Cherie Mercado, DOTr spokesperson, said a partnership with China for trains was a possibility.

“We will have to wait for the China visit to get a clearer direction,” she said.

So far, China’s biggest train maker, CRRC Dalian, said it wanted a larger exposure in the Philippines, committing to build even a train assembly plant.

It said the assembly plant would produce train coaches, including subway cars and diesel multiple unit fleets. CRRC Dalian is part of the same group that won a 2014 bid to supply 48 new train coaches to the congested Metro Rail Transit Line 3 in Metro Manila.

Broadband internet was another area where Mr. Duterte said the Philippines and China could cooperate. Referring to the state of telecommunications services in the country, the President threatened to allow Chinese telcos to enter the Philippines.

The Philippines is mainly served by two telecommunications players, PLDT Inc. and Globe Telecom. Their respective foreign partners are Japan’s NTT Group and Singapore Telecommunications Ltd.

Nat’l broadband network


Another major project the Philippines is eyeing is a national broadband network, which would provide high-speed internet access to areas in the countryside the commercial telcos cannot, or refuse to serve, due to business viability issues.

Department of Information and Communications Technology secretary Rodolfo Salalima said last week they were keen on pursing a national broadband plan. Citing third-party estimates, he said this could cost anywhere from P77 billion to almost P200 billion.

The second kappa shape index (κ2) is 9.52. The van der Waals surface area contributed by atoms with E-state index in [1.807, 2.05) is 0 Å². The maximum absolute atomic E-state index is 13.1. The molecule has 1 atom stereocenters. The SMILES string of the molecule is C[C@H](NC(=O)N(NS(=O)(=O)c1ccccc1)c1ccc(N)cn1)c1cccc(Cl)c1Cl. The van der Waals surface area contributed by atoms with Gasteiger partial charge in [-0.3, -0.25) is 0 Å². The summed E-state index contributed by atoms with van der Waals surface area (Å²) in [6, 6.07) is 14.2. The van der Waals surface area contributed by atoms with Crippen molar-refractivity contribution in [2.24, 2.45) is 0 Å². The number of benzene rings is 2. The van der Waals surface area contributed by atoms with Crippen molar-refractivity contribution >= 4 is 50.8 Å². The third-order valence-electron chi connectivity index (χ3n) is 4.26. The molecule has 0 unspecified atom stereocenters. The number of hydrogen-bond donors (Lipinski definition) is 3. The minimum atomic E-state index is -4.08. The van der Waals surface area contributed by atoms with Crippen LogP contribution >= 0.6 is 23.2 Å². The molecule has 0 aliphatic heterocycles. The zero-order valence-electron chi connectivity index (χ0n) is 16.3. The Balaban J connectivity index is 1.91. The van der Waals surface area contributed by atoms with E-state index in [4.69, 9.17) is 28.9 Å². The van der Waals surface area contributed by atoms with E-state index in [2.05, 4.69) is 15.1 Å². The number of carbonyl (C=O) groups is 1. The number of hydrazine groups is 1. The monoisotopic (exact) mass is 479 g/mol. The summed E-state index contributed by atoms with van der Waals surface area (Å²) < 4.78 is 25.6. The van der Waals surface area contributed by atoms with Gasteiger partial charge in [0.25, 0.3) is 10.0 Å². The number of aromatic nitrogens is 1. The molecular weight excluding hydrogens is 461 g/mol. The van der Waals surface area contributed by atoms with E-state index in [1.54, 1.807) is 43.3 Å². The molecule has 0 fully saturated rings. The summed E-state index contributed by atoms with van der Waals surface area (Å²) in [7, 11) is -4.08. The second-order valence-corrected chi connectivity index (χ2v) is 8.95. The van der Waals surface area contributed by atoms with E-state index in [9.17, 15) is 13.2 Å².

He said they were still studying its implementation, including possibility lowering that capital spending figure.

Chinese technology giant ZTE was involved in the country’s last attempt to build a national broadband network. However, the $329 million (P16 billion) project was ultimately scrapped due to corruption issues during the Arroyo administration.

Meeting with Xi Jinping

Presidential spokesperson Ernesto Abella said Saturday President Duterte was expected to meet with his Chinese counterpart, Xi Jinping, in his state visit from Oct. 18 t0 21. A  number of agreements “in various fields of cooperation between the two countries” are also set to be signed.

“We expect a good result for our country and it will bring in an economic increase,” Abella said. “So we are awaiting the results of our talks with China. And the news is that many businessmen from the Philippines will also go.”

“So we are expecting a good result for us. It will bring greater cooperation,” he said, adding that the president was also scheduled to meet with other Chinese leaders, including Premier Li Keqiang.


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TAGS: China, Dr. Shizuo Iwata, Ernesto Pernia, Investment, Investment Bonanza, Japan International Cooperation Agency, Ninoy Aquino International Airport, Premier Li Keqiang, President Duterte, Rodrigo Duterte, Transportation Secretary Arthur Tugade, Xi Jinping